Goldsmiths - University of London

The Perception of Accents in Pop Music Melodies

Müllensiefen, Daniel; Pfleiderer, Martin and Frieler, Klaus. 2009. The Perception of Accents in Pop Music Melodies. Journal of New Music Research, 38(1), pp. 19-44. ISSN 0929-8215 [Article]

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Abstract or Description

We examine several theoretical and empirical approaches to melodic accent perception and propose a heuristic classification system of formalized accent rules. To evaluate the validity of the accent rules a listening experiment was carried out. 29 participants had to rate every note of 15 pop music melodies presented as audio excerpts and as monophonic MIDI renditions for their perceived accent strength on a rating scale. The ratings were compared to accent predictions from 38 formalized, mainly binary accent rules. Two statistical procedures (logistic regression, and regression trees) were subsequently used in a data mining approach to determine a model consisting of an optimally weighted combination of smaller rule subset to predict the accents votes of the participants. Model evaluation on a set of unseen melodies indicates a very good predictive performance of both statistical models for the participants' votes obtained for the MIDI renditions. The two models derived for the audio data perform less well but still at an acceptable level. An analysis of the model components shows that Gestalt rules covering several different aspects of a monophonic melody are of importance for human accent perception. Among the aspects covered by both models are pitch interval structure, pitch contour, note duration, metrical position, as well as the position of a note within a phrase. In contrast, both audio models incorporate mainly rules relating to metre and syncopations. Potential applications of the presented accent models in automatic music analysis as well as options for future research following this computational approach are discussed.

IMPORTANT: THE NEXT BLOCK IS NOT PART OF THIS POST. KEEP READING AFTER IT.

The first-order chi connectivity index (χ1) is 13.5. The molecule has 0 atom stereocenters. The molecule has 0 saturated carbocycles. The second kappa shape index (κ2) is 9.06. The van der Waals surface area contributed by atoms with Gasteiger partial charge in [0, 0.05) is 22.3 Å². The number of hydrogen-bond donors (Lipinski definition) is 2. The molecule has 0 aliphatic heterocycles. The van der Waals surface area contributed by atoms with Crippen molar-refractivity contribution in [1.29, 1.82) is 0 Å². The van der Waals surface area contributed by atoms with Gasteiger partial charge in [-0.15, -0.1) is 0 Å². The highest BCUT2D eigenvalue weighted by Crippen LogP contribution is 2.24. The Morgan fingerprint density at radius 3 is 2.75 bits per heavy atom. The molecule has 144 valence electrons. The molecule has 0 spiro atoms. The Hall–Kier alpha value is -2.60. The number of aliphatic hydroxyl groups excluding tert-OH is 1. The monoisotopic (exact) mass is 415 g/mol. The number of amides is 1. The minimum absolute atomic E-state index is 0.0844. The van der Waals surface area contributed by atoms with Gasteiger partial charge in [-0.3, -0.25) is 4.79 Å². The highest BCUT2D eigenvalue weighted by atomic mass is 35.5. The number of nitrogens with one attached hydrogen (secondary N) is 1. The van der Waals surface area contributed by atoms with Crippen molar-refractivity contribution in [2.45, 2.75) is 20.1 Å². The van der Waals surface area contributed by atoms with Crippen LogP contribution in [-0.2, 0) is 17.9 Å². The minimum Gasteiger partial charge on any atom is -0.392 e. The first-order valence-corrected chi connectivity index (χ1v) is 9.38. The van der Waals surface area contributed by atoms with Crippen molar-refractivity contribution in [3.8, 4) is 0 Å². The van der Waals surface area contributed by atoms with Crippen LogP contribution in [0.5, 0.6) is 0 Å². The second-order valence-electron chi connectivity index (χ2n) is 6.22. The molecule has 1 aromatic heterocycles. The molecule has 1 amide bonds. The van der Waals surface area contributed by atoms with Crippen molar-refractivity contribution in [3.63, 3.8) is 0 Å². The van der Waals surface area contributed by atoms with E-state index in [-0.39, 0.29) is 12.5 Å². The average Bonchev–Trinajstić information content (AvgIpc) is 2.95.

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Date Deposited:

28 Mar 2011 09:43

Last Modified:

04 Jul 2017 10:17

URI: http://research.gold.ac.uk/id/eprint/5386
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